Democrats and the Tariff Question


 "A Dead Loss"
  Cartoonist:  William Allen Rogers
  Source:  Harper's Weekly
  Date:   September 8, 1888, p. 668

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Complete HarpWeek Explanation:
A major strategy of the Republican campaign in 1888 was to paint President Grover Cleveland as pro-British because of his call for tariff reform (presumably to flood the country with British products) and his administrationís attempt to resolve a dispute between Canadian and American fishermen. The GOP focus had the dual purpose of making the Democratic nominee appear unpatriotic by selling out national interest and of appealing to Irish-Catholic voters who detested British rule of their native land. When the Republican-dominated Senate rejected the administrationís fisheries treaty in July 1888, the president responded by requesting congressional authority to ban the importation of all goods from British Canada. Congress refused, as Cleveland foresaw, but the request allowed him to appear tough with Britain. It was also a threat to New England Republicans, since the regionís railroads were the major transporter of products from Canada.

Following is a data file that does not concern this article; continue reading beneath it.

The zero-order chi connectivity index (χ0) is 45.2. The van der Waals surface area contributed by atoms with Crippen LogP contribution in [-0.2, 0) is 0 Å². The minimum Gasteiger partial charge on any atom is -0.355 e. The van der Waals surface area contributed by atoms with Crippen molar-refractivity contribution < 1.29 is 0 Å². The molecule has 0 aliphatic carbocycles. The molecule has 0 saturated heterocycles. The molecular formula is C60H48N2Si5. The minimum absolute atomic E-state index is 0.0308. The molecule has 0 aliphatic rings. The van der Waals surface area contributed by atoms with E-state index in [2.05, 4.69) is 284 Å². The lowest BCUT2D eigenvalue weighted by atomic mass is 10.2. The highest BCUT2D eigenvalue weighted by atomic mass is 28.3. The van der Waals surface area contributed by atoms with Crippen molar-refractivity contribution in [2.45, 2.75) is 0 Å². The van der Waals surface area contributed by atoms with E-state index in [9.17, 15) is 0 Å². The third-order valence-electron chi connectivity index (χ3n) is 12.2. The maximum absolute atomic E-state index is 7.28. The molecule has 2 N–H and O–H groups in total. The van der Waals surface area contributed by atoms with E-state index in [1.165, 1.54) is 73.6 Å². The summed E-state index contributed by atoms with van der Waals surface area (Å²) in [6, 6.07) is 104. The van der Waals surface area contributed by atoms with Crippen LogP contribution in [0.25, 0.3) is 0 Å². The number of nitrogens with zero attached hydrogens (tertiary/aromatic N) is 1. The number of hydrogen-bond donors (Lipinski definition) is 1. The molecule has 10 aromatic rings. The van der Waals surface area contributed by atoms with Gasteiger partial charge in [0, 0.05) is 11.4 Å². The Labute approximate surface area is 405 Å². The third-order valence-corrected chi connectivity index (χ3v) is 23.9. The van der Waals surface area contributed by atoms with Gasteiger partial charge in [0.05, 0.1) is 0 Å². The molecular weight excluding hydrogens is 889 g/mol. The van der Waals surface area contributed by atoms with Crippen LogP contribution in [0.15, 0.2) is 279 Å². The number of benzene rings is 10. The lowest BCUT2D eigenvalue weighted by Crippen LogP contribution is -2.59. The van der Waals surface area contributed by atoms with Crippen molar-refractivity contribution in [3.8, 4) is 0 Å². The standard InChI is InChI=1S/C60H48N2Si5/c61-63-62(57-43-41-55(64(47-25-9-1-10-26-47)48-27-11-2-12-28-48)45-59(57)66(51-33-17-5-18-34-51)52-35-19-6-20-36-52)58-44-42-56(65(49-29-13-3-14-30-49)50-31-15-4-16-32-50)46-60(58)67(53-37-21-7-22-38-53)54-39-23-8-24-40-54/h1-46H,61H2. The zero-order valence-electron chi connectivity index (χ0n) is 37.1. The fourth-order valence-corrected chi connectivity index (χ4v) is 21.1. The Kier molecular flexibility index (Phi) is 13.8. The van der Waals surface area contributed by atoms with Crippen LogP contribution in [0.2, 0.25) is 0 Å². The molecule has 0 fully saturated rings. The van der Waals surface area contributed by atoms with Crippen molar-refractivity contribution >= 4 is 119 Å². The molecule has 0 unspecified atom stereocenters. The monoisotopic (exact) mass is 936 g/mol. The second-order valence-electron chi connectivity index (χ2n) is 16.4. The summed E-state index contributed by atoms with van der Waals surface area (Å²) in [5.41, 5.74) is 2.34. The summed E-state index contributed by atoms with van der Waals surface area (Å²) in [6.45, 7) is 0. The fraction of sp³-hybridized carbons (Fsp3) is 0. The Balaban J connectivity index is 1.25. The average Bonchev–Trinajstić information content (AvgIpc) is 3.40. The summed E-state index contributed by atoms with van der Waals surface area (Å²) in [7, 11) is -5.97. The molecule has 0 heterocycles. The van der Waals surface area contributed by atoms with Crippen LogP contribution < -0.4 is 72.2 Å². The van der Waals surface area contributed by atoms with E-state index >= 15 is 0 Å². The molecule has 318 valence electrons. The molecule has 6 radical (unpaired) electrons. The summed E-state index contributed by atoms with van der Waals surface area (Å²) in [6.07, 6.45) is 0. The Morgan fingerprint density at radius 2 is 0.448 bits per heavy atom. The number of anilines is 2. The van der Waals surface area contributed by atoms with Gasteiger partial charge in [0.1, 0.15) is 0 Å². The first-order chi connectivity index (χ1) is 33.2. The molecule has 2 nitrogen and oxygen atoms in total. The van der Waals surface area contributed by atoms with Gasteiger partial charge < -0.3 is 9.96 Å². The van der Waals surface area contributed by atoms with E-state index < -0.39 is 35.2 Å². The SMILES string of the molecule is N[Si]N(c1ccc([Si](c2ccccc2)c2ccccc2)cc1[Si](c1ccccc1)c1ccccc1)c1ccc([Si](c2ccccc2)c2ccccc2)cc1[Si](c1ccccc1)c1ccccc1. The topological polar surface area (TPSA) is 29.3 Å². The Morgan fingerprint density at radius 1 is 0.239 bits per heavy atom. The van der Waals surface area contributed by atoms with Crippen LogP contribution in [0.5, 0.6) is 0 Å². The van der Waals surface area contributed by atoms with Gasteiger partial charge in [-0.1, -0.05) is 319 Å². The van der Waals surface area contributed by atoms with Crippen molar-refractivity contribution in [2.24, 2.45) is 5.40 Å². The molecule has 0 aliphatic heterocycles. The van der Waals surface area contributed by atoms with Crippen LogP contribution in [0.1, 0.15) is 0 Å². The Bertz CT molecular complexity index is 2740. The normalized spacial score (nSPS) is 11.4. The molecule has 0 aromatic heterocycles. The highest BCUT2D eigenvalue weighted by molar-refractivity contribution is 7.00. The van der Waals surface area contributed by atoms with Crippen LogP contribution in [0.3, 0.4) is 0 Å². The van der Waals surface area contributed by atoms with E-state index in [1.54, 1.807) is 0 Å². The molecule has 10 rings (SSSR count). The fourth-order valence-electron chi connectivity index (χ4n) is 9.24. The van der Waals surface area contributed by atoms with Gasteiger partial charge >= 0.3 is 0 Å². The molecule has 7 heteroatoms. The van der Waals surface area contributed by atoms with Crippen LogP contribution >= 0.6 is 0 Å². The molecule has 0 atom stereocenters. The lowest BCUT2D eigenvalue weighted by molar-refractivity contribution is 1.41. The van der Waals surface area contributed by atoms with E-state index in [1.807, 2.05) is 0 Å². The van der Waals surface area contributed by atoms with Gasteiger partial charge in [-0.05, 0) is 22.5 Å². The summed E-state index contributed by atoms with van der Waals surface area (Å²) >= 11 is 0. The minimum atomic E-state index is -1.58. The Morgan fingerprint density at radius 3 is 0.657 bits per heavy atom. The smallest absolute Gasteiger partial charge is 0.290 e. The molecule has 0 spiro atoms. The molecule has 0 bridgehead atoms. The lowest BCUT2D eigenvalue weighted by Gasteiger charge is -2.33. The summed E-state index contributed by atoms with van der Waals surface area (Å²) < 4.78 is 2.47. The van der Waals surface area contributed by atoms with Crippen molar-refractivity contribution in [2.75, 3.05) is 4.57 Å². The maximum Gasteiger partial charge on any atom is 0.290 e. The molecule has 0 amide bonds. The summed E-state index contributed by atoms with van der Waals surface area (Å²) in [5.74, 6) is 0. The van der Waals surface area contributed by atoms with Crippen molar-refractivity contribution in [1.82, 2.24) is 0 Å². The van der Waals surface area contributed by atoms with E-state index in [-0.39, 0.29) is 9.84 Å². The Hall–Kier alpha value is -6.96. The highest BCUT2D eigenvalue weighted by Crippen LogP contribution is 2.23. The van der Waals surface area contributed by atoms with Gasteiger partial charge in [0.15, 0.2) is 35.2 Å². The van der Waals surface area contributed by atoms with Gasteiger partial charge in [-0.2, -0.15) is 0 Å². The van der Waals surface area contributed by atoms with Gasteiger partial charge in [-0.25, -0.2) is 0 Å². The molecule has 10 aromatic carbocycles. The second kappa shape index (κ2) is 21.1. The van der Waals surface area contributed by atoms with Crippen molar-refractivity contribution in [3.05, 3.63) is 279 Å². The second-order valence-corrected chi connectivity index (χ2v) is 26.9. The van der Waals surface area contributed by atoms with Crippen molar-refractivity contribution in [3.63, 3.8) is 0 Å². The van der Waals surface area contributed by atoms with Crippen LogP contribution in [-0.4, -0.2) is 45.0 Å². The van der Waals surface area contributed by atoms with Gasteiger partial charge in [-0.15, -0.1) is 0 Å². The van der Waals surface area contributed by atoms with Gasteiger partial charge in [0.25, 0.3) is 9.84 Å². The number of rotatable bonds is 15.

Here, the presidentís retaliation message is depicted as a bombshell that has destroyed the Republican strategy. Surveying the damage is a chagrined trio of Republican Party leaders (two from New England): Senator George Edmunds of Vermont; James Blaine of Maine, the Republican nominee in 1884; and, Benjamin Harrison of Indiana, the Republican nominee in 1888.













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